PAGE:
Handling doubleclick on Flex components

Handling a common event like a double click is not so simple as we may assume when it comes to Flex programming.
In fact there are several critical aspects related to this event, first of all we have to set the attribute doubleClickEnabled to true in order to make our components double clickable, and this sounds pretty silly to me. Why should I enable an object to receive an event which is so common and “natural”? This is incoherent from a software design perspective end totally unexpected by the user. Anyway this is not a real problem, because once we know about it we have just to use a setter, but double click is somehow buggy in the framework and its broadcasting can be blocked mysteriously when using certain components. I faced this issue by trying to handle a double click on a DataGrid which makes use of custom item renderers and I tested that by double clicking on the “special cells” (those rendered by my own renderers) the MouseEvent.DOUBLE_CLICK is not dispatched/cacthed. To solve the problem I had to draw an invisible rectangle using the underlying Actionscript graphics API! This is my workaround:


this.graphics.beginFill(0xffffff, 0);
this.graphics.drawRect(0, 0, this.parent.width, this.parent.height);
this.graphics.endFill();

Finally, it seems that double click is completely ignored by Firefox 3.6 on Mac OS X, but fortunately this seems to been fixed in the last release (3.6.3)

Get hours, minutes and seconds from a number without maths operations

Today I’m gonna show you a secret ninja technique to extract hours, minutes and seconds from a number (representing an amount of seconds). In my example I will show an Actionscript code, but this can be implemented in JavaScript and maybe other languages too.
So, the scenario is the following: we have a number representing seconds and we want to know how many hours this amount of seconds contains, how many minutes and how many remaining seconds. We know that a minute is composed by 60 seconds and an hour by 60 minutes and we could write a series of maths operations in order to accomplish our objective, but there is a way far simple and fast: use the Date class!
Date class already implements all the methods we need:

  • getHours()
  • getMinutes()
  • getSeconds()

So, in order to take advantage of these useful methods, all we have to do is initialize a “fake” date using the amount of seconds we want to “split” into hours, minutes and seconds. The Date class has several OPTIONAL arguments that can be specified during its initializations, these are:

  • year
  • month
  • date (day number)
  • hours
  • minutes
  • seconds
  • milliseconds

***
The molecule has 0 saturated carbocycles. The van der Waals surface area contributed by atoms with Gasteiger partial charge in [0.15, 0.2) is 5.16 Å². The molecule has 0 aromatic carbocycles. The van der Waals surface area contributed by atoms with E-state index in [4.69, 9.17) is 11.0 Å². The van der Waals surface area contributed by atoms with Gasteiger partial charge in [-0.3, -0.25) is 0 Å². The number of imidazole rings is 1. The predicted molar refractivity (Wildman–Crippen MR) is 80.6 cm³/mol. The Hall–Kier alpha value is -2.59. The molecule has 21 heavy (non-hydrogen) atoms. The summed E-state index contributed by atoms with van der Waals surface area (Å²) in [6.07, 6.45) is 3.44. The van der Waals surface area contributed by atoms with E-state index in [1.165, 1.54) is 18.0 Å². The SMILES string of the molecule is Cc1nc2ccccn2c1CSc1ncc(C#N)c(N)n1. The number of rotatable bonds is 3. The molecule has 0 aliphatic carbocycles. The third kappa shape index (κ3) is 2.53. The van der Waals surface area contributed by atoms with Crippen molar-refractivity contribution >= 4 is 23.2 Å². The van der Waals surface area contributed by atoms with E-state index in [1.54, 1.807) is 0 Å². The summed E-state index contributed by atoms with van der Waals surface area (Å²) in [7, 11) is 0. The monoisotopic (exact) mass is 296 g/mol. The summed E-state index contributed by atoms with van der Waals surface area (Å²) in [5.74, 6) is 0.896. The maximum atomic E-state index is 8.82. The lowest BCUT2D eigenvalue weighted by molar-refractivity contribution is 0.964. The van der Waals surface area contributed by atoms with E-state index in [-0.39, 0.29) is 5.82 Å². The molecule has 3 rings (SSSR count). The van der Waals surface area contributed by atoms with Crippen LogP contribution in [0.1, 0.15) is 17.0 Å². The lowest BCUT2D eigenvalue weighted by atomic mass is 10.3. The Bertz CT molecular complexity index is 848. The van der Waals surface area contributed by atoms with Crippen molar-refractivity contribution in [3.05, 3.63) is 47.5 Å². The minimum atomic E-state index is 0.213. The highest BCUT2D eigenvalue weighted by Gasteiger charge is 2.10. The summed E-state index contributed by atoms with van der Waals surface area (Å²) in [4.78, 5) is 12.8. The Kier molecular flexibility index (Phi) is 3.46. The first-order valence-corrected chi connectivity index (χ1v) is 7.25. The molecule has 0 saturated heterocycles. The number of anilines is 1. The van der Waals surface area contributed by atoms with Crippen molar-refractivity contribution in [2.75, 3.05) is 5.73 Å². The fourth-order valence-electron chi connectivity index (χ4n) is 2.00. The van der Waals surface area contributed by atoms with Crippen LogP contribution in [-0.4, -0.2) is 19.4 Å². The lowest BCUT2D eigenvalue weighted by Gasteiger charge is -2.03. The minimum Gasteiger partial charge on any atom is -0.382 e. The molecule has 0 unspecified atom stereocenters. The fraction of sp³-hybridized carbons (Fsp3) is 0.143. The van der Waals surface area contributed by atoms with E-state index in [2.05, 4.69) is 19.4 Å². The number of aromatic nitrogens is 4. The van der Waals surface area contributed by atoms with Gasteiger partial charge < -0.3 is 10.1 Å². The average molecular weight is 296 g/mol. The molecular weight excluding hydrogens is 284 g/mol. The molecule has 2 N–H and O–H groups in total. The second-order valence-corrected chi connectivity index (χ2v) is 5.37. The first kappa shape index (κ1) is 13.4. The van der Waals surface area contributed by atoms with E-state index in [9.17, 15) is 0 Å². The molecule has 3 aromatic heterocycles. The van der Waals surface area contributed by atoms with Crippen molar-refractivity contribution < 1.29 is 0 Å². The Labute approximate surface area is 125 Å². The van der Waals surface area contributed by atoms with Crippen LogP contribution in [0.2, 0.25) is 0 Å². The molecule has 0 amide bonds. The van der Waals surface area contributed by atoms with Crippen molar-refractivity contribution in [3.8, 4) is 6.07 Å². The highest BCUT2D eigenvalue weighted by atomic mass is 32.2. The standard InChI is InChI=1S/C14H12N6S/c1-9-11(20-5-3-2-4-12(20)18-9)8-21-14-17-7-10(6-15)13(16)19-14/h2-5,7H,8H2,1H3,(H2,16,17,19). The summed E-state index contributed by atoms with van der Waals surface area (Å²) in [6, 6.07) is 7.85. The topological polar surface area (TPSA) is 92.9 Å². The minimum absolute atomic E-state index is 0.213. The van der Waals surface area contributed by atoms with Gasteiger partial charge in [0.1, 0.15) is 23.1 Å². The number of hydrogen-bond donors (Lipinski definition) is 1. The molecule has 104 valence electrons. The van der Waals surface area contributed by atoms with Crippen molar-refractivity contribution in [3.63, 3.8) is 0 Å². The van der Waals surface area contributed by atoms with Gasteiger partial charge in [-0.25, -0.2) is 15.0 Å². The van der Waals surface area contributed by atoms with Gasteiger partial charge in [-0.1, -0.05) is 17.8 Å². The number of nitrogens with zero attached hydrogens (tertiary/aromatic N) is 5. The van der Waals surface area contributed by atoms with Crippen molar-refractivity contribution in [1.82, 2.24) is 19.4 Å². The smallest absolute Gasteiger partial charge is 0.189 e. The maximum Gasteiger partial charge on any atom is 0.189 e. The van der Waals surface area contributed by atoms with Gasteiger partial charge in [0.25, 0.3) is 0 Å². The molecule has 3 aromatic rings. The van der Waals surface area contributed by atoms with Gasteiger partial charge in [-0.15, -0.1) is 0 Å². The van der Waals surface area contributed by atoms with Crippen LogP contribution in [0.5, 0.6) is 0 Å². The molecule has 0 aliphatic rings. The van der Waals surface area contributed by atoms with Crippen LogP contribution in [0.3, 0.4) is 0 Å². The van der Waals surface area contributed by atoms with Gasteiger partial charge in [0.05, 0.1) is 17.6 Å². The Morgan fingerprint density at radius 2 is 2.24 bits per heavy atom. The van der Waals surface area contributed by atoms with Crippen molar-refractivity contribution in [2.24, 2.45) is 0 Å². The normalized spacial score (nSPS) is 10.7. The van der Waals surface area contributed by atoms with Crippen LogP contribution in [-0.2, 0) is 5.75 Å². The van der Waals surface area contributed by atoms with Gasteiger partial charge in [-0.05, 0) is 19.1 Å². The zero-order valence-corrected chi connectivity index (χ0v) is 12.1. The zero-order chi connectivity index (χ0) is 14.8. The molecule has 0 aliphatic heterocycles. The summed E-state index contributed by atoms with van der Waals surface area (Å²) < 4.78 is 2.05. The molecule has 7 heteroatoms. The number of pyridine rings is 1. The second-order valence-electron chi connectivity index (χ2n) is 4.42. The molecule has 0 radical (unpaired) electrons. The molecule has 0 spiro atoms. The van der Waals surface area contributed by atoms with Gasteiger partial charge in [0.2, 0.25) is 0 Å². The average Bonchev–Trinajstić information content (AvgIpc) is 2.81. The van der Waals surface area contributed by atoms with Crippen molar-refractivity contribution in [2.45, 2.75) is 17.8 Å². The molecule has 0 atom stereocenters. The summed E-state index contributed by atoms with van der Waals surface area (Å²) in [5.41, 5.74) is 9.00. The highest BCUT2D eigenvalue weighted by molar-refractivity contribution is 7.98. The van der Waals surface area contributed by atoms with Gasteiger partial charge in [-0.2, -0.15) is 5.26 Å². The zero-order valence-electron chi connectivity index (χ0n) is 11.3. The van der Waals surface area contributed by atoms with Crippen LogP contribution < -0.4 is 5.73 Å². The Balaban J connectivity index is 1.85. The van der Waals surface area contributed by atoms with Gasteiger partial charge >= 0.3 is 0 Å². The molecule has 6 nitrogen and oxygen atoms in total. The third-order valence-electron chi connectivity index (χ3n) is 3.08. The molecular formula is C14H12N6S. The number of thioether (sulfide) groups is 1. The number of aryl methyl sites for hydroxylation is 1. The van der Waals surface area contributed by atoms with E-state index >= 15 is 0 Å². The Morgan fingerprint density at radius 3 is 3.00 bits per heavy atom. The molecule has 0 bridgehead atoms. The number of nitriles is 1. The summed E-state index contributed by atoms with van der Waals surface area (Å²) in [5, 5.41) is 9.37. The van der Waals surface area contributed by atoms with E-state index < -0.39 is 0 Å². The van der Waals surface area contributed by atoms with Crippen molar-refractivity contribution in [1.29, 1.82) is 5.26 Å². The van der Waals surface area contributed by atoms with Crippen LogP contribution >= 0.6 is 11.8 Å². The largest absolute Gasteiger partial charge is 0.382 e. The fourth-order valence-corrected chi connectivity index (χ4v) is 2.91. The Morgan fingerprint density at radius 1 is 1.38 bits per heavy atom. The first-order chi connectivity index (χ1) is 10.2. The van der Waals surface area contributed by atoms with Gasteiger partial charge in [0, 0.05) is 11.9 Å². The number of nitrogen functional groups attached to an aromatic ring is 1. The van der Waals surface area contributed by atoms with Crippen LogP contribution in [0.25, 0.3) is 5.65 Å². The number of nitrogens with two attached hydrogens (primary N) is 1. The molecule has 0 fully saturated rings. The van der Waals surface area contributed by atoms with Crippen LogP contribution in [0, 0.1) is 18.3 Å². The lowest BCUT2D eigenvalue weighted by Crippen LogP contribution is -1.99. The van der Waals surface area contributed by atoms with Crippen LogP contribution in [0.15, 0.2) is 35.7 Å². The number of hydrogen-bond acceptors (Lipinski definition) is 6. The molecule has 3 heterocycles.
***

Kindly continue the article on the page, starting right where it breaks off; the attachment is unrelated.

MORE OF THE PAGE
Because theme all are optional, we can create a date object by specifying only the know arguments (in our case seconds) and by assigning null or zero to the others:


var date:Date = new Date(null, null, null, 0, 0, 9137);

Then by calling getHours, getMinutes and getSeconds we will obtain what we expect:


trace("hours: ", date.getHours()); // 2 hours
trace("minutes: ", date.getMinutes()); // 32 minutes
trace("seconds: ", date.getSeconds()); // 17 seconds

Not sure about the result? Let’s test it:

60 * 60 * 2 = 7200; (seconds contained in 2 hours)
32 * 60 = 1920; (seconds contained in 32 minutes)
7200 + 1920 + 17 = 9137; (original seconds!)

Resolve Flex’s error: “Type was not found or was not a compile-time constant”

I just faced the terrible nightmare of “Type was not found or was not a compile-time constant” error (Flex Builder) and I lost several time to figure out what the problem was.
I realized that I was using the same name for MXML Application file which was already used by a class inside one of my packages. So, by renaming the file I solved the problem, but I was not completely satisfied and I looked for a way to avoid the error mantaining the same file/class name. Initially I tried to use namespaces, but as the reference says: “Applying a namespace means placing a definition into a namespace. Definitions that can be placed into namespaces include functions, variables, and constants (you cannot place a class into a custom namespace)”. I finally solved by renaming class references inside my package with the full qualified name (from MyClass to com.mysite.foo.MyClass)

Flex 4 (Gumbo) beta released!

Flex 4 beta (codename: Gumbo) has been released, I just finished to read about the new major release. These are the main news:

  1. Improved compiler performance
  2. New skinning and component architecture (named Spark)
  3. Added suppurt to FXG (learn more about FXG)
  4. New states model
  5. ASDoc tool has been improved and is now possible to use ASDoc tags in mxml documents
  6. CSS has been improved to support descendant and id selectors (finally the previous missing “cascading part” of CSS has been provided!)
  7. Backwards compatibility with Flex 3

The new sdk is available on Adobe Labs

More about Gumbo here:

An Introduction to the Gumbo Component Architecture (by Deepa Subramaniam)
What’s new in Flex 4 SDK beta (by Matt Chotin)
Differences between Flex 3 and Flex 4 (by Joan Lafferty)

ObjectCollector: Accessing Flex’s objects by id (even dynamic generated) from anywhere

Ok, let me explain my last experiment…

Problem

Flex’s components have a nice id property which can be used to easily referencing object created.
All you know, that if I get the following mxml Application file:

<?xml version="1.0" encoding="utf-8"?>
<mx:Application xmlns:mx="http://www.adobe.com/2006/mxml" layout="vertical">

    <mx:TextInput id="input1" width="300" />

</mx:Application>

I can then create a Script block into which I’ll point to TextInput in this way:

input1.text = "text dynamically added :)";

Perfect, but how can I reference dynamically created objects (components outside Application)?

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